This is not about cycling.
I wrestled the large, black container into the trunk so that it (just barely) fit. It had been four and a half years since I’d last used it. How different were the hands that held this case then from those that fought with it now.
The snowboard was purchased from my local sports shop for something south of a steal. Mostly on a whim, but with visions of me ‘shredding’ the ‘gnar’ I took the board home in great anticipation. That Thursday I got on a bus with a number of my schoolmates, traveled up to our nearest ski hill, buckled in, looked over the lip and promptly crashed. For just about five feet I graced the hard packed snow with my face. I got up smiling but with blood dripping off of my forehead it was readily apparent; this wasn’t what I was looking for.
Ah, but when God closes a door, he opens a window. As good as I looked in baggy snowpants and goggles (pizza is wholeheartedly encouraged in the snowboarding community, a fact that may influence their fashion choices) skin tight spandex was my destiny. Still – it was a decent sized purchase. One that sat unused and unloved for quite some time.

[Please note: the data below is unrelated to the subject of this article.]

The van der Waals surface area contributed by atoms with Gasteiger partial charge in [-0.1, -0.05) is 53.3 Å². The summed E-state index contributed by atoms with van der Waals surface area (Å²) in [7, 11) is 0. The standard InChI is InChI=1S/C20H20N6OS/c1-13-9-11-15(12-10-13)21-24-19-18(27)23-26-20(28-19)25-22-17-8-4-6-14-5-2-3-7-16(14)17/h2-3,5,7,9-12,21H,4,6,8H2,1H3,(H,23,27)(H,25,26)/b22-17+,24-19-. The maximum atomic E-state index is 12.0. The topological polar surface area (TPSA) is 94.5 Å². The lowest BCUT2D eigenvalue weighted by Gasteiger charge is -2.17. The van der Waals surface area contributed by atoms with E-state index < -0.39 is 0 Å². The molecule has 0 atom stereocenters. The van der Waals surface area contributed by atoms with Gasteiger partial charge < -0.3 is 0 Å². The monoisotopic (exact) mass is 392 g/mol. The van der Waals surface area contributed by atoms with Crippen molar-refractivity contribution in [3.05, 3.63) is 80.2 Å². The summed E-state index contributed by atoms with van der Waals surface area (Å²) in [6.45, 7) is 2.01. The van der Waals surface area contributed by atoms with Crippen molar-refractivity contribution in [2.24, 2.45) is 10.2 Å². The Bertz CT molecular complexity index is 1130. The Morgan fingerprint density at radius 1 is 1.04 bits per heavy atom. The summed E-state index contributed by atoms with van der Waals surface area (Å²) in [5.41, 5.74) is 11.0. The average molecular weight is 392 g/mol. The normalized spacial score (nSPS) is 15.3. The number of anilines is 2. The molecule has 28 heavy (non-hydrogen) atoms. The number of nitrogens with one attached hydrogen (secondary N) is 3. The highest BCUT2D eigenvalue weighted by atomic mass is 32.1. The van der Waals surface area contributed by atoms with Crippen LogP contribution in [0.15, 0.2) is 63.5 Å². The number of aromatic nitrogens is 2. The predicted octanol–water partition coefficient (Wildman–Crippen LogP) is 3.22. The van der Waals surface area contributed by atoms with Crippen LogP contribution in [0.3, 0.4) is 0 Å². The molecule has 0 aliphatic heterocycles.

As I drove away from Ryan’s parents house where I dropped off the board (complete with a veritable ‘starter kit’) I started to think about what had just occurred. Sure, I had lightened my load just a bit and gained a small sum in the process, but I think something more important had taken place. I knew Ryan would use the board the way it was intended to be used. It would be beaten, bruised and eventually broken. And when that day came that board could rest a little easier knowing it was used to it’s full extent.
So go forth, Mr. Ryan. Whether this is your first in a long line or the only board you’ll ever own, I wish you the best. Whatever you do –
Beat the living hell out of it.